Seniors deal with sleep deprivation better
Older adults cope with sleep deprivation better than young adults, U.S. researchers said.
The older adults — ages 59-82 years — showed more resiliency to total sleep deprivation than young adults — ages 19-38 years — on a range of measures of cognitive performance, including working memory, selective attention/inhibition, and verbal encoding and retrieval. Performance of young adults significantly declined on all three tasks during total sleep deprivation while that of older adults did not change significantly.
Study leader Sean Drummond of the University of California at Davis said older adults may have performed better because only very healthy people were included from that age group, which may have caused a selection bias that does not exist in younger adults.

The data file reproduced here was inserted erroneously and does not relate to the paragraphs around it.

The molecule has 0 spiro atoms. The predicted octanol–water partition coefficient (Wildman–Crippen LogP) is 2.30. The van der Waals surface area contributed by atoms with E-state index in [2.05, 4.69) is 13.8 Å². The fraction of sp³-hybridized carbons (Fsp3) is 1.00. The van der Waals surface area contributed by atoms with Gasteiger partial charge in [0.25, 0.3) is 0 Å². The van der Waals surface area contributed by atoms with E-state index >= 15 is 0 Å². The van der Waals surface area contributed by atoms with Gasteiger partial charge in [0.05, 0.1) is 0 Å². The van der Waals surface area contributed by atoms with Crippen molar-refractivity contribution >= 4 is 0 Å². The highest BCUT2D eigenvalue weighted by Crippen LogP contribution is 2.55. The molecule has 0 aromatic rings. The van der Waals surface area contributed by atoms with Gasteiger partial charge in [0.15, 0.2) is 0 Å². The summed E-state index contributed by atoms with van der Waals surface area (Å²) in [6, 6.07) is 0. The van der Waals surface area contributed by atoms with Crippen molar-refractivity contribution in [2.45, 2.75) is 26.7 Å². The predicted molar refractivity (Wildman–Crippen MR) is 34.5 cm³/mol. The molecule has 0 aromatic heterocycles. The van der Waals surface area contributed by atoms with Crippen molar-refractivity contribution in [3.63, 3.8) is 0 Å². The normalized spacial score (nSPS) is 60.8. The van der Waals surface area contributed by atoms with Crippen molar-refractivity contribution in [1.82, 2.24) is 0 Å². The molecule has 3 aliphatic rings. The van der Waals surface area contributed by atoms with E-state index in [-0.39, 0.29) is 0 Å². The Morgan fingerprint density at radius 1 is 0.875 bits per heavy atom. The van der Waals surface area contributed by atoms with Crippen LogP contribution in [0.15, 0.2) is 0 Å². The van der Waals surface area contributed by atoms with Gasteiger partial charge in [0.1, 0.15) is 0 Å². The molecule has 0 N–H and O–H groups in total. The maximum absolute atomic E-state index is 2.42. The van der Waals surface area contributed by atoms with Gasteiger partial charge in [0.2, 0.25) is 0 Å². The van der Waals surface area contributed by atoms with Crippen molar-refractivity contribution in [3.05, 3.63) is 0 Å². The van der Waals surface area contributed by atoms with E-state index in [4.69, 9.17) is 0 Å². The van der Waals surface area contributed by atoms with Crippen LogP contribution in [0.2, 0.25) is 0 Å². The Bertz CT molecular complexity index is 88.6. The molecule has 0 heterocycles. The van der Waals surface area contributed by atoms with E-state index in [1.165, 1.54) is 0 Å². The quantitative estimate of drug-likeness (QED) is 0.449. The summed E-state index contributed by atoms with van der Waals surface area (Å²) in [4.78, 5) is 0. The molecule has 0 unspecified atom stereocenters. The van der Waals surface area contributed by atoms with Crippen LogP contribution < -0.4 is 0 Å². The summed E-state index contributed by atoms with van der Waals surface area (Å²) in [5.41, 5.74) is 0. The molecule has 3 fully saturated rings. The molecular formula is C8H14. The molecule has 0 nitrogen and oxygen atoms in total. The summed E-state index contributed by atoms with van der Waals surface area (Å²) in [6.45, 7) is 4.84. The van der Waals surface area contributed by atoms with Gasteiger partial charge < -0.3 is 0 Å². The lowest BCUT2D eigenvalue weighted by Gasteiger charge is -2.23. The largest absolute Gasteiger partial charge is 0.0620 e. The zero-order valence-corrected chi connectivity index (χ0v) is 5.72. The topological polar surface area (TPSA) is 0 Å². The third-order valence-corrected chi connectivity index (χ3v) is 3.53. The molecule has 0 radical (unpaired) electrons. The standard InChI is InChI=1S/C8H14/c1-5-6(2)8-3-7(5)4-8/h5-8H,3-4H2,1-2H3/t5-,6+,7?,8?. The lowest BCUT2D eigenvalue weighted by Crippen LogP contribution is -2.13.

It may be that older adults who remain the healthiest late in life are less vulnerable to a variety of stressors, not just sleep loss, Drummond said in a statement.
The study involved 33 older adults and 27 younger adults. The performance of older and younger adults was compared on three distinct cognitive tasks before and after 36 hours of sleep deprivation.
The findings were presented at Sleep, the 23rd annual meeting of the Associated Professional Sleep Societies in Seattle.